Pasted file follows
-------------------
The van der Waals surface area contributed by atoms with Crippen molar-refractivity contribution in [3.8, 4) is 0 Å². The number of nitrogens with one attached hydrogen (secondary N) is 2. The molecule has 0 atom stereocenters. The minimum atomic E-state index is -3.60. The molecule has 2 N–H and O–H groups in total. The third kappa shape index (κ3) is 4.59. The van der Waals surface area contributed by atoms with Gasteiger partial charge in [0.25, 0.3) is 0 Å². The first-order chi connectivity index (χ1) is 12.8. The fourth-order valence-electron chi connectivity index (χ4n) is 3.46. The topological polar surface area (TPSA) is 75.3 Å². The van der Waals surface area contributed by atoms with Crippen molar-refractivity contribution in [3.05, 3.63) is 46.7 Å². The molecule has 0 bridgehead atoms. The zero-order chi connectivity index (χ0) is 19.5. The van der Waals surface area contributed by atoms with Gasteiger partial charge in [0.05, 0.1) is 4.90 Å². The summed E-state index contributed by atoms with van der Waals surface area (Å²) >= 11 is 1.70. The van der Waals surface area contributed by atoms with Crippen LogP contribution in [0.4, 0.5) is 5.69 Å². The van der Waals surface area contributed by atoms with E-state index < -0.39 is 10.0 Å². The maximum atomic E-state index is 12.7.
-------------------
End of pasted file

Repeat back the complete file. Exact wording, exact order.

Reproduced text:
The van der Waals surface area contributed by atoms with Crippen molar-refractivity contribution in [3.8, 4) is 0 Å². The number of nitrogens with one attached hydrogen (secondary N) is 2. The molecule has 0 atom stereocenters. The minimum atomic E-state index is -3.60. The molecule has 2 N–H and O–H groups in total. The third kappa shape index (κ3) is 4.59. The van der Waals surface area contributed by atoms with Gasteiger partial charge in [0.25, 0.3) is 0 Å². The first-order chi connectivity index (χ1) is 12.8. The fourth-order valence-electron chi connectivity index (χ4n) is 3.46. The topological polar surface area (TPSA) is 75.3 Å². The van der Waals surface area contributed by atoms with Crippen molar-refractivity contribution in [3.05, 3.63) is 46.7 Å². The molecule has 0 bridgehead atoms. The zero-order chi connectivity index (χ0) is 19.5. The van der Waals surface area contributed by atoms with Gasteiger partial charge in [0.05, 0.1) is 4.90 Å². The summed E-state index contributed by atoms with van der Waals surface area (Å²) >= 11 is 1.70. The van der Waals surface area contributed by atoms with Crippen LogP contribution in [0.4, 0.5) is 5.69 Å². The van der Waals surface area contributed by atoms with E-state index < -0.39 is 10.0 Å². The maximum atomic E-state index is 12.7.